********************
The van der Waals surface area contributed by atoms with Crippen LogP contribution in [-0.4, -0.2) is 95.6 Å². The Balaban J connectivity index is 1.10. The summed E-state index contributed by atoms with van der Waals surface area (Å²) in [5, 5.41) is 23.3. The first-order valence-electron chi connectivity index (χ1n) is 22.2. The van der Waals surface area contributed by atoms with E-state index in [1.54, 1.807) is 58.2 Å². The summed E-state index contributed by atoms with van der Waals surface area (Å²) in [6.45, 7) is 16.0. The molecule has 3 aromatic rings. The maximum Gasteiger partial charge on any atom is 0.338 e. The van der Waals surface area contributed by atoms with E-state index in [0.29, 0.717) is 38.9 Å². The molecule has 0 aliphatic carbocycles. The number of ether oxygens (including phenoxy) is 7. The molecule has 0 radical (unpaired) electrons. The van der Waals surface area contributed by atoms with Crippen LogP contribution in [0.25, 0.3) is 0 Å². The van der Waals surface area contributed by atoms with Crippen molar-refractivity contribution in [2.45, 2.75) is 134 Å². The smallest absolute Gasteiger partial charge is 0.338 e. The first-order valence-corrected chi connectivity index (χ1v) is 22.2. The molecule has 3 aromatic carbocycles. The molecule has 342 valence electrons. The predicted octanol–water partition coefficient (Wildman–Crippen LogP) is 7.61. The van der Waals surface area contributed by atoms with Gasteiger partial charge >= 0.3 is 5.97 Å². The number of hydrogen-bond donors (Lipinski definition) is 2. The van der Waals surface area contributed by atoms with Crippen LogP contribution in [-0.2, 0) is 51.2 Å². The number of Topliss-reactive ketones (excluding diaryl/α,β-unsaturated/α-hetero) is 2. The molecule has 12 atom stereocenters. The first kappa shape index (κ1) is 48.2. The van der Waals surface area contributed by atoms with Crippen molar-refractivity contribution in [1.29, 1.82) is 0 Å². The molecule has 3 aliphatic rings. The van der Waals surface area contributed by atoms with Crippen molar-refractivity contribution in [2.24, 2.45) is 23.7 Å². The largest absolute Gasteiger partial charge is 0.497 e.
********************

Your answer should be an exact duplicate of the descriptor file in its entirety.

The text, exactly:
The van der Waals surface area contributed by atoms with Crippen LogP contribution in [-0.4, -0.2) is 95.6 Å². The Balaban J connectivity index is 1.10. The summed E-state index contributed by atoms with van der Waals surface area (Å²) in [5, 5.41) is 23.3. The first-order valence-electron chi connectivity index (χ1n) is 22.2. The van der Waals surface area contributed by atoms with E-state index in [1.54, 1.807) is 58.2 Å². The summed E-state index contributed by atoms with van der Waals surface area (Å²) in [6.45, 7) is 16.0. The molecule has 3 aromatic rings. The maximum Gasteiger partial charge on any atom is 0.338 e. The van der Waals surface area contributed by atoms with E-state index in [0.29, 0.717) is 38.9 Å². The molecule has 0 aliphatic carbocycles. The number of ether oxygens (including phenoxy) is 7. The molecule has 0 radical (unpaired) electrons. The van der Waals surface area contributed by atoms with Crippen LogP contribution in [0.25, 0.3) is 0 Å². The van der Waals surface area contributed by atoms with Crippen molar-refractivity contribution in [2.45, 2.75) is 134 Å². The smallest absolute Gasteiger partial charge is 0.338 e. The first-order valence-corrected chi connectivity index (χ1v) is 22.2. The molecule has 3 aromatic carbocycles. The molecule has 342 valence electrons. The predicted octanol–water partition coefficient (Wildman–Crippen LogP) is 7.61. The van der Waals surface area contributed by atoms with Gasteiger partial charge >= 0.3 is 5.97 Å². The number of hydrogen-bond donors (Lipinski definition) is 2. The van der Waals surface area contributed by atoms with Crippen LogP contribution in [-0.2, 0) is 51.2 Å². The number of Topliss-reactive ketones (excluding diaryl/α,β-unsaturated/α-hetero) is 2. The molecule has 12 atom stereocenters. The first kappa shape index (κ1) is 48.2. The van der Waals surface area contributed by atoms with Crippen molar-refractivity contribution in [1.29, 1.82) is 0 Å². The molecule has 3 aliphatic rings. The van der Waals surface area contributed by atoms with Crippen molar-refractivity contribution in [2.24, 2.45) is 23.7 Å². The largest absolute Gasteiger partial charge is 0.497 e.